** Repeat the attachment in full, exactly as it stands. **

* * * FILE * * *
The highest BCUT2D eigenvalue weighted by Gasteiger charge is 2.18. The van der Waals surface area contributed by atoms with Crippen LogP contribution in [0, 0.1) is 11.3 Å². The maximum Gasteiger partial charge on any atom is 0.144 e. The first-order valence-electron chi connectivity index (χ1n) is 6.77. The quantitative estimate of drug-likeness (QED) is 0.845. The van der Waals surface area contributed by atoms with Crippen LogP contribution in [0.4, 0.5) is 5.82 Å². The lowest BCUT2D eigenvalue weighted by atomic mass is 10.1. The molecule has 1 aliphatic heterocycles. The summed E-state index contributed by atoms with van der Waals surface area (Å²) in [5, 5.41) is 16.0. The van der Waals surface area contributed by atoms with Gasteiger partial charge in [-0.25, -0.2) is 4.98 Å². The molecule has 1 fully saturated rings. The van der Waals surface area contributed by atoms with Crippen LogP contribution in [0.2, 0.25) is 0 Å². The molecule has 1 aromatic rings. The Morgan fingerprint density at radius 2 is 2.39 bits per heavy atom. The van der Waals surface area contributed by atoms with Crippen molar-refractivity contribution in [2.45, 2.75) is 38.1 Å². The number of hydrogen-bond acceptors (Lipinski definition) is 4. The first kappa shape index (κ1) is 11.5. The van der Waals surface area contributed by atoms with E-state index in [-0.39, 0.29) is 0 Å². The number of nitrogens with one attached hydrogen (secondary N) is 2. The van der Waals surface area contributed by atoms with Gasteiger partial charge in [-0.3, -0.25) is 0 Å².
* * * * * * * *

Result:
The highest BCUT2D eigenvalue weighted by Gasteiger charge is 2.18. The van der Waals surface area contributed by atoms with Crippen LogP contribution in [0, 0.1) is 11.3 Å². The maximum Gasteiger partial charge on any atom is 0.144 e. The first-order valence-electron chi connectivity index (χ1n) is 6.77. The quantitative estimate of drug-likeness (QED) is 0.845. The van der Waals surface area contributed by atoms with Crippen LogP contribution in [0.4, 0.5) is 5.82 Å². The lowest BCUT2D eigenvalue weighted by atomic mass is 10.1. The molecule has 1 aliphatic heterocycles. The summed E-state index contributed by atoms with van der Waals surface area (Å²) in [5, 5.41) is 16.0. The van der Waals surface area contributed by atoms with Gasteiger partial charge in [-0.25, -0.2) is 4.98 Å². The molecule has 1 fully saturated rings. The van der Waals surface area contributed by atoms with Crippen LogP contribution in [0.2, 0.25) is 0 Å². The molecule has 1 aromatic rings. The Morgan fingerprint density at radius 2 is 2.39 bits per heavy atom. The van der Waals surface area contributed by atoms with Crippen molar-refractivity contribution in [2.45, 2.75) is 38.1 Å². The number of hydrogen-bond acceptors (Lipinski definition) is 4. The first kappa shape index (κ1) is 11.5. The van der Waals surface area contributed by atoms with E-state index in [-0.39, 0.29) is 0 Å². The number of nitrogens with one attached hydrogen (secondary N) is 2. The van der Waals surface area contributed by atoms with Gasteiger partial charge in [-0.3, -0.25) is 0 Å².